meteorological journal, kept at Umea, in 1798, by D. E. Naezen. 7. A description of some polypi of the lungs, by E. Acharius. 8. Some new species of insects, described from his own collection, by S. J. Ljungh; viz. scarabæus marmon, crysomela bivittata, cicindela varians, papilio brigitta. · The third trimestre contains comparative tables of births and deaths which occurred in Sweden and Finland from 1771 to 1795, by H. Nicander. 2. A species of aphrodita, described by Modeer. 3. A method of finding curves, by means of analytic expressions of their tangents, No. I. 4. Botanical observations, and a description of a spergula stricta, a Swedish plant hitherto unknown, by Olof Swartz, accompanied with a plate.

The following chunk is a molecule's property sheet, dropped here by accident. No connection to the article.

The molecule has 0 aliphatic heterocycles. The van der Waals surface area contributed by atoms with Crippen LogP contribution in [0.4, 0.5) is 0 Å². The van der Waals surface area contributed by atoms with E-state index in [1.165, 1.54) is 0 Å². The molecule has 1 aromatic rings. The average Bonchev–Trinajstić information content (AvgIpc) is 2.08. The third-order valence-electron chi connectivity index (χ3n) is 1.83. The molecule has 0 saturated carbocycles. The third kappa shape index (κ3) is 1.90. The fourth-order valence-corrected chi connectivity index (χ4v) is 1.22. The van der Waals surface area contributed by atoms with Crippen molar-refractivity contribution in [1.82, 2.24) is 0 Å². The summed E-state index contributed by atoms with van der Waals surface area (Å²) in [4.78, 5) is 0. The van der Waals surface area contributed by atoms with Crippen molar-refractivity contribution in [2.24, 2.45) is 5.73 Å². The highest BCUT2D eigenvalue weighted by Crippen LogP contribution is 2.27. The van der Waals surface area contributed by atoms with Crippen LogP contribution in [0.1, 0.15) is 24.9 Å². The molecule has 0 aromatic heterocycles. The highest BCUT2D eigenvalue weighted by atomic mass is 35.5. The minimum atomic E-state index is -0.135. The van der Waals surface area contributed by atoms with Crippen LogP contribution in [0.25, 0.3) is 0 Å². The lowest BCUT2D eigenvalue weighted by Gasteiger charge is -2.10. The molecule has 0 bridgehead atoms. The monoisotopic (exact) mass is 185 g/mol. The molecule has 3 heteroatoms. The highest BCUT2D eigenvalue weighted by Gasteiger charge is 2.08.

The fourth contains a continuation of the tables of mortality; from which it appears that the population of Sweden increased, in this period, 15 in every 100. 2. A description of some improvements, applicable to vessels employed in distilling water, by J. E. Norberg. 3. Relation of a journey, undertaken at the expense of the academy of Pello, to examine whether the measure of a degree of the meridian, taken in 1739 by Maupertuis and other French philosophers, was exact, by J. Svanberg. The result is not very favorable to their predecessors' accuracy. 4. Extracts of astronomical observations, made in the observatory of Stokholm in 1799, by J. Svanberg. 5. Extract of meteorological observations made at Upsal during the year 1799, by D. E. Holmquist. The volume terminates, as usual, by lists of works and natural objects presented to the society.